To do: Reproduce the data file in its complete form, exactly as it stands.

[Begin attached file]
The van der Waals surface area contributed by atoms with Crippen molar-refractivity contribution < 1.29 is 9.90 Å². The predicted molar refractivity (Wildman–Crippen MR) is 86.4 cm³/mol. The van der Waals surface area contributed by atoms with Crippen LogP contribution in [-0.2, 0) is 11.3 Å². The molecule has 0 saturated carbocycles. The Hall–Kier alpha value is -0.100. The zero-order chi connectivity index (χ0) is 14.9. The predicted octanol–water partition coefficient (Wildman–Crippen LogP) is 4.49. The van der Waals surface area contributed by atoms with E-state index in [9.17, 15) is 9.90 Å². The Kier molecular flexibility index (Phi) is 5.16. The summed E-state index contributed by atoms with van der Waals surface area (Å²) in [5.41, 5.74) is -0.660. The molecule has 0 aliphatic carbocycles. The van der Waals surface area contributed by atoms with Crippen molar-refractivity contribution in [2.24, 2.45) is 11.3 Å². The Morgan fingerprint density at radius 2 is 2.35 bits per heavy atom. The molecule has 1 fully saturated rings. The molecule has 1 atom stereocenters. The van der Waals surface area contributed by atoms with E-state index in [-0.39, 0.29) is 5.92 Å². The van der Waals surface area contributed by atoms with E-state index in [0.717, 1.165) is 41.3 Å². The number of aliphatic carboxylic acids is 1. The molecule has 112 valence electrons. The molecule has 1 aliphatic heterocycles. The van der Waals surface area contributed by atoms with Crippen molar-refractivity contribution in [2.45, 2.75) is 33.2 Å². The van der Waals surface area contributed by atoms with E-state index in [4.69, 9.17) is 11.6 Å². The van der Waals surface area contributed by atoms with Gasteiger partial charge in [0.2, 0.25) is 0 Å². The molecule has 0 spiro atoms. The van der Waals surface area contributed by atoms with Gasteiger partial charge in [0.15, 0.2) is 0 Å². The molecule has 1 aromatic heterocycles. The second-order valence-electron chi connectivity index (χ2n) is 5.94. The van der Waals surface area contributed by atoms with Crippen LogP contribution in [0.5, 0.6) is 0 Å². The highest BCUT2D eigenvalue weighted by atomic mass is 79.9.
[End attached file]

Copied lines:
The van der Waals surface area contributed by atoms with Crippen molar-refractivity contribution < 1.29 is 9.90 Å². The predicted molar refractivity (Wildman–Crippen MR) is 86.4 cm³/mol. The van der Waals surface area contributed by atoms with Crippen LogP contribution in [-0.2, 0) is 11.3 Å². The molecule has 0 saturated carbocycles. The Hall–Kier alpha value is -0.100. The zero-order chi connectivity index (χ0) is 14.9. The predicted octanol–water partition coefficient (Wildman–Crippen LogP) is 4.49. The van der Waals surface area contributed by atoms with E-state index in [9.17, 15) is 9.90 Å². The Kier molecular flexibility index (Phi) is 5.16. The summed E-state index contributed by atoms with van der Waals surface area (Å²) in [5.41, 5.74) is -0.660. The molecule has 0 aliphatic carbocycles. The van der Waals surface area contributed by atoms with Crippen molar-refractivity contribution in [2.24, 2.45) is 11.3 Å². The Morgan fingerprint density at radius 2 is 2.35 bits per heavy atom. The molecule has 1 fully saturated rings. The molecule has 1 atom stereocenters. The van der Waals surface area contributed by atoms with E-state index in [-0.39, 0.29) is 5.92 Å². The van der Waals surface area contributed by atoms with E-state index in [0.717, 1.165) is 41.3 Å². The number of aliphatic carboxylic acids is 1. The molecule has 112 valence electrons. The molecule has 1 aliphatic heterocycles. The van der Waals surface area contributed by atoms with Crippen molar-refractivity contribution in [2.45, 2.75) is 33.2 Å². The van der Waals surface area contributed by atoms with E-state index in [4.69, 9.17) is 11.6 Å². The van der Waals surface area contributed by atoms with Gasteiger partial charge in [0.2, 0.25) is 0 Å². The molecule has 0 spiro atoms. The van der Waals surface area contributed by atoms with Gasteiger partial charge in [0.15, 0.2) is 0 Å². The molecule has 1 aromatic heterocycles. The second-order valence-electron chi connectivity index (χ2n) is 5.94. The van der Waals surface area contributed by atoms with Crippen LogP contribution in [0.5, 0.6) is 0 Å². The highest BCUT2D eigenvalue weighted by atomic mass is 79.9.